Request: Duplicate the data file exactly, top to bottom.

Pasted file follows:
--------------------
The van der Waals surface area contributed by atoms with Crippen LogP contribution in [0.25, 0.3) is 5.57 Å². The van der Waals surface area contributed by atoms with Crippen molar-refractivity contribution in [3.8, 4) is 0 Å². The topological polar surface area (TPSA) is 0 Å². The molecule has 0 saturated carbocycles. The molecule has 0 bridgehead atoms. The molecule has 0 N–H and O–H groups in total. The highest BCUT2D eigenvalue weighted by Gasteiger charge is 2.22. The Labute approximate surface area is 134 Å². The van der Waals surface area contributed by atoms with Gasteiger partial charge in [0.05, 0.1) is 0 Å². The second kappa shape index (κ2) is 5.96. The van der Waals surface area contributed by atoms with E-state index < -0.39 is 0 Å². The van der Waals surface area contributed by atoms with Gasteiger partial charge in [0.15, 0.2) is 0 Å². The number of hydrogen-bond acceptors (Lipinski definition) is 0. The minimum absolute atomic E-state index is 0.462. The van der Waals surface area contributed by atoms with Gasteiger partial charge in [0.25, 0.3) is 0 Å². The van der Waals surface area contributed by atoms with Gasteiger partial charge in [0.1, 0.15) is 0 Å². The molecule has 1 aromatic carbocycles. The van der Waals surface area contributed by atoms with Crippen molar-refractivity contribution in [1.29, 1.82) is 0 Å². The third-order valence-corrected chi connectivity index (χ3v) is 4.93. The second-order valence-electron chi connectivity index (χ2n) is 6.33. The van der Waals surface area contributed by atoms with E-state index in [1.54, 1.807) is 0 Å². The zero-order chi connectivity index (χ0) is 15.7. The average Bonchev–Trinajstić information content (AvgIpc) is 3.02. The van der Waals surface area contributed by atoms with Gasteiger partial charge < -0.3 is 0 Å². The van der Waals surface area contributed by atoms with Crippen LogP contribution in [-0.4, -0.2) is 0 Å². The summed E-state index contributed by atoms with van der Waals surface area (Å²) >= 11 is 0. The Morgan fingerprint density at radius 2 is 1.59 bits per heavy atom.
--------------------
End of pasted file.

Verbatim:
The van der Waals surface area contributed by atoms with Crippen LogP contribution in [0.25, 0.3) is 5.57 Å². The van der Waals surface area contributed by atoms with Crippen molar-refractivity contribution in [3.8, 4) is 0 Å². The topological polar surface area (TPSA) is 0 Å². The molecule has 0 saturated carbocycles. The molecule has 0 bridgehead atoms. The molecule has 0 N–H and O–H groups in total. The highest BCUT2D eigenvalue weighted by Gasteiger charge is 2.22. The Labute approximate surface area is 134 Å². The van der Waals surface area contributed by atoms with Gasteiger partial charge in [0.05, 0.1) is 0 Å². The second kappa shape index (κ2) is 5.96. The van der Waals surface area contributed by atoms with E-state index < -0.39 is 0 Å². The van der Waals surface area contributed by atoms with Gasteiger partial charge in [0.15, 0.2) is 0 Å². The number of hydrogen-bond acceptors (Lipinski definition) is 0. The minimum absolute atomic E-state index is 0.462. The van der Waals surface area contributed by atoms with Gasteiger partial charge in [0.25, 0.3) is 0 Å². The van der Waals surface area contributed by atoms with Gasteiger partial charge in [0.1, 0.15) is 0 Å². The molecule has 1 aromatic carbocycles. The van der Waals surface area contributed by atoms with Crippen molar-refractivity contribution in [1.29, 1.82) is 0 Å². The third-order valence-corrected chi connectivity index (χ3v) is 4.93. The second-order valence-electron chi connectivity index (χ2n) is 6.33. The van der Waals surface area contributed by atoms with E-state index in [1.54, 1.807) is 0 Å². The zero-order chi connectivity index (χ0) is 15.7. The average Bonchev–Trinajstić information content (AvgIpc) is 3.02. The van der Waals surface area contributed by atoms with Gasteiger partial charge < -0.3 is 0 Å². The van der Waals surface area contributed by atoms with Crippen LogP contribution in [-0.4, -0.2) is 0 Å². The summed E-state index contributed by atoms with van der Waals surface area (Å²) >= 11 is 0. The Morgan fingerprint density at radius 2 is 1.59 bits per heavy atom.